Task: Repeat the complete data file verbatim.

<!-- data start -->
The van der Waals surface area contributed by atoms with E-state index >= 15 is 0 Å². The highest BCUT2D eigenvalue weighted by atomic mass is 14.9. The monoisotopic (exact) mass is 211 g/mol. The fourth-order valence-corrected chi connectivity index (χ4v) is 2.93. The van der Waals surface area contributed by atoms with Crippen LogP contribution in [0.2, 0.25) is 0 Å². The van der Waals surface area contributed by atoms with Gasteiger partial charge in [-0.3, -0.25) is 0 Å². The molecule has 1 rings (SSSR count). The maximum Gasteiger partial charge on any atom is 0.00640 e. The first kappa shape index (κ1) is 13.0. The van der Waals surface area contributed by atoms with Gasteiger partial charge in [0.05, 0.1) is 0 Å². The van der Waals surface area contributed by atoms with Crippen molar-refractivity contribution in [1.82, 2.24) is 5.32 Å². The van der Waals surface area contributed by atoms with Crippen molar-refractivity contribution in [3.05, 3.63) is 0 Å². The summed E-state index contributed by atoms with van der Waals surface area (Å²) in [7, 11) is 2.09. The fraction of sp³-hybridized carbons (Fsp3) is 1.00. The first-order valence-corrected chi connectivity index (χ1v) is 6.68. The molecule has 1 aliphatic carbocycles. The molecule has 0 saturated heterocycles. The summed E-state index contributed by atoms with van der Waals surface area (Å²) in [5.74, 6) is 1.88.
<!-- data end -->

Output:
The van der Waals surface area contributed by atoms with E-state index >= 15 is 0 Å². The highest BCUT2D eigenvalue weighted by atomic mass is 14.9. The monoisotopic (exact) mass is 211 g/mol. The fourth-order valence-corrected chi connectivity index (χ4v) is 2.93. The van der Waals surface area contributed by atoms with Crippen LogP contribution in [0.2, 0.25) is 0 Å². The van der Waals surface area contributed by atoms with Gasteiger partial charge in [-0.3, -0.25) is 0 Å². The molecule has 1 rings (SSSR count). The maximum Gasteiger partial charge on any atom is 0.00640 e. The first kappa shape index (κ1) is 13.0. The van der Waals surface area contributed by atoms with Gasteiger partial charge in [0.05, 0.1) is 0 Å². The van der Waals surface area contributed by atoms with Crippen molar-refractivity contribution in [1.82, 2.24) is 5.32 Å². The van der Waals surface area contributed by atoms with Crippen molar-refractivity contribution in [3.05, 3.63) is 0 Å². The summed E-state index contributed by atoms with van der Waals surface area (Å²) in [7, 11) is 2.09. The fraction of sp³-hybridized carbons (Fsp3) is 1.00. The first-order valence-corrected chi connectivity index (χ1v) is 6.68. The molecule has 1 aliphatic carbocycles. The molecule has 0 saturated heterocycles. The summed E-state index contributed by atoms with van der Waals surface area (Å²) in [5.74, 6) is 1.88.